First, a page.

- 2 years ago
A unique and cool film :). The first box office movie that use full black and white since 1974. Seriously guys, I’m a fan of noir films and I think every noir-fans will enjoy this movie.
I watched it at Jiffest 2009, I didn’t even planned to watch this movie. What happen was I’m late, and my friend asked me to watch ninja assasins that not even part of Jiffest. After that, my friend gone and I should wait for someone that will pick me up in 2 hours. So I decided to watch another Jiffest fims. The ticket was free anyway.
At first, from the title, I think it’s gonna be very bad movie. And when I watched it, I found a very interesting feature of this movie. YES! It’s in BLACK AND WHITE!! This is damn unique!! Then the opening credits began, it’s masterpiece! shadow styled credits, and very interesting music, the feel was pretty good here.
The first half of this movie is comedy, and the second half is more serious. The story is about Saleh, an ex-reporter that recently out of the job. And trying to report the mystery about missing men in a village that abducted by a Jembalang (I think It’s malaysian’s for Kuntilanak). The dialogs are pretty well written, it feels thrilling but funny. And the best part of this movie is : I seriously can’t predict what will going on in this movie. I mean, come on, a Communist Maser that also a Hitler’s fan was suddenly make an appearance.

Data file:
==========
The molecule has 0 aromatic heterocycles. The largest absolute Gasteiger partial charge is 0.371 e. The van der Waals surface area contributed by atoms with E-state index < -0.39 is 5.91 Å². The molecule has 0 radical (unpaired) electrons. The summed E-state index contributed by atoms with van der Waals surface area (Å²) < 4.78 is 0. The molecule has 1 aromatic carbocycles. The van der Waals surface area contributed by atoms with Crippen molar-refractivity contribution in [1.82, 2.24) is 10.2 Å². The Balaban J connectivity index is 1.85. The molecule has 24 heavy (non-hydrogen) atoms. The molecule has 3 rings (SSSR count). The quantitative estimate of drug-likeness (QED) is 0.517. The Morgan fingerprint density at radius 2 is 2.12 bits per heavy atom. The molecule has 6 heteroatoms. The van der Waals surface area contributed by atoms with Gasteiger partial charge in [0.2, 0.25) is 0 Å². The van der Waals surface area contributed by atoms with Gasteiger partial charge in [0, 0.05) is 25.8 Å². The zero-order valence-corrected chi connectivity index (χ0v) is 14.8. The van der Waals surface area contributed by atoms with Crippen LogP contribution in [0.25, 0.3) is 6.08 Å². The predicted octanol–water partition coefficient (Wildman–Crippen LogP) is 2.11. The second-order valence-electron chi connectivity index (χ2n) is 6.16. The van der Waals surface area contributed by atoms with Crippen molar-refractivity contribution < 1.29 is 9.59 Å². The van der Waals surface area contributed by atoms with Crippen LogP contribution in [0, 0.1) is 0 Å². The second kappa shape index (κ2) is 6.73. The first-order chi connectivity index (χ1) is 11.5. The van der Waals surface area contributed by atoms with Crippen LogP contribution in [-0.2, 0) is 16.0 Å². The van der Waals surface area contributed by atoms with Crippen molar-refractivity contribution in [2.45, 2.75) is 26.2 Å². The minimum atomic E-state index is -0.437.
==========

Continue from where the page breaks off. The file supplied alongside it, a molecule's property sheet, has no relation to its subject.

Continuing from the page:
This film is using a very trashy effects and fake property. But, I don’t think it’s bad and I think it’s also part of the concept. What I mean is, trashy effects on transformer? the movie will be a crap, since Transformer is nothing but effects. But in Kala Malam Bulan Mengambang? A Black and White 40’s taste films? it was a good match.
Overall Kala Malam Bulan Mengambang is a very good film, and I think all of you should watch it. Especially for noir fans, a 40’s-styled black and white mystery films? definetly can’t miss it!
Oh! and for Indonesians, come on, I am an Indonesians, and I know our country has some problems with malaysia. But films is not politics, and can you just throw the hatred to the government and respect the artist?